How far is far?
Pat your head and rub your stomach,
but do it from the inside of your skin.
Near is never enough,
like Bermuda or the Caribbean
or the houses you pass on your way to work.
Mist your days, if you'd like,
under envy. Motivation leaks
out of you like piss if not.
2 (David L O'Nan)
I was and always that most dangerous jewel box
Slightly cutting colors out with each touch.
I am swinging from your eyelids trying to lift them up to see me.
I will dip in from the edge of the water.
I come up splintered, thorns inside
Punctured me to insecurity.
I don’t have the strength to understand the distance anymore.
I don’t have enough care to understand the smiles that run slim.
Over the Wyngate Mansions on hills full of sad old travelers.
I confess that is where I’ll be
With stories of lost mates
With the chants in my head, promises of endless ruins.
The whistles in the distance run to cold air invitations.
Biting through heat on the way.
Love was given, love was failed at Wyngate on a-
troubled Godless day.
Ashamed, pathetic voices paddled out half-truths.
Was it rain or sun or was it the new flood as fate,
My body near, far, an imitation of a water’s edge.
Current bio for Fevers of the Mind’s David L O’Nan editor/writing contributor to blog.Paperback & Kindle version of Cursed Houses is now available from David L O’Nan on this link belowCarson Pytell: Best of Poetry Showcase
Cosmological Theorizing on Jackson StA Best of the Net Nominee first published in Sparkedlitmag April 2021
My attention snagged by a Pop!
First sight: a parasol. The day, stormy,
the fabric thin as patience and floral,
dragged by wind as though leashed to it.
Feet from the eye-catching flutter:
an elderly woman in a fur coat collapsing
and man sprinting into an alleyway
wearing a white T and blue jeans.
Maybe he couldn’t afford insulin or dope,
or she just couldn’t stand it nowadays;
they were sitting alone at opposite ends
of a car on the L-train when it happened.
Revolver out of pocket for efficiency
he menaced the legged pawnshop in back,
but her sky-old decorum refused. She steamed
and tucked her pocketbook under her arm.
In town only to buy more porcelain cherubs
she whipped out a parasol and atomized him
as though the criminal herself, pursued him
into the street. Where he stopped. Ended
the chase. And, ya know, it wasn’t so much
a pop that I heard, now that I see blood
pooling, the parasol swept away, but more like
the bang which chanced open the universe.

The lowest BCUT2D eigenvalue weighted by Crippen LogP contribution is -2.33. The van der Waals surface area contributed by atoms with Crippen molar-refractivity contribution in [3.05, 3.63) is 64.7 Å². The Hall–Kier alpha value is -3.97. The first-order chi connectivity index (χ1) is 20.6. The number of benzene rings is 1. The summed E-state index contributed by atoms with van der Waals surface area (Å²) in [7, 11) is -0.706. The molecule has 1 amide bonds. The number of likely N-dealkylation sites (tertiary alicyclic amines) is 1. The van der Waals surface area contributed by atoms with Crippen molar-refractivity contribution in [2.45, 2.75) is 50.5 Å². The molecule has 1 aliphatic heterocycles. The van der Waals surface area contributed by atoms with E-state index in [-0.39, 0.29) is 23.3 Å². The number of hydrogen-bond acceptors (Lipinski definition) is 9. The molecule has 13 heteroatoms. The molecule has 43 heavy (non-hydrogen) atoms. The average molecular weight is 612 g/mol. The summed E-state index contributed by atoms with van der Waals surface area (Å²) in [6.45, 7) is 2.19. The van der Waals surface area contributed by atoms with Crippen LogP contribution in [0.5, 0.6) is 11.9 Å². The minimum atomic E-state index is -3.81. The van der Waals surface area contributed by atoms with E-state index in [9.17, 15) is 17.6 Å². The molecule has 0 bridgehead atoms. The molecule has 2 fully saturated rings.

a Pushcart Nominee from Neoloigismpoetry.com first published there
At most upon the rock you are none much taller than Titans, Gods or God.
Everything besides this is a lie.
not an idea, they say, only some progression unameably natural, small in all, as shoreline you are tread on, eventually consumed by the one certainty worth the time impossibly imagined, unresolvable lest by ignorance or transcendence through penance for the deeds undone by or from fathomed fear, chiseled chance or any other fancy we feed ourselves handfuls of when we’re hungriest, none of which would exist, not even the next you, if not for you, the mirror in the studio where you don’t paint, but live in reigned revelry because all’s for one who’s won it all, be it nothing, or the back end of books earnestly read, nevermind held limitlessly as you make it by the limitless library to which you’ve made only donations and from which you expect the same, like the fib that the sky is blue or blue is the sky or that telling the truth is what’s right or wrong because what’s right or wrong, besides truth, we get to decide whether or not is even true, or the fallacy that death is more than reversed birth, the ultimacy of knowledge told then known, and if you expect more, if you say there’s more than truth to nature, at least take a second to watch a tree quickly dying and realize that
You’re just fooling yourself.
Under the rock may we find we lie truthfully at last.
L’Appel Du Vide & Here
first published in White Wall Review February 2021
– for a poet I’ve never read.
To be drunk always is
never having to be sober.
The blood runs saccharine.
When I was young, yet not
enough to justify doing it,
I loved You and only You.
The only good stories I have I don’t.
Might monodies remember me
that I am, after all, a converso
to Myself, some martyr:
Human is not so bad a thing to be,
so Sisyphus, friend, follow me.
Let go. It’s halfway quixotic.
first published in White Wall Review.com February 2021
Kilroy, whose nose is trodden
and fingers must be broken now,
is wrong. He was not there.
To see him is proof of this.
He is faded just like iron ink
patinized on yellow letters.
And once letters get that look,
especially that must, they and their ink
become far too wistful to be waste.
Kilroy, whose nose is trodden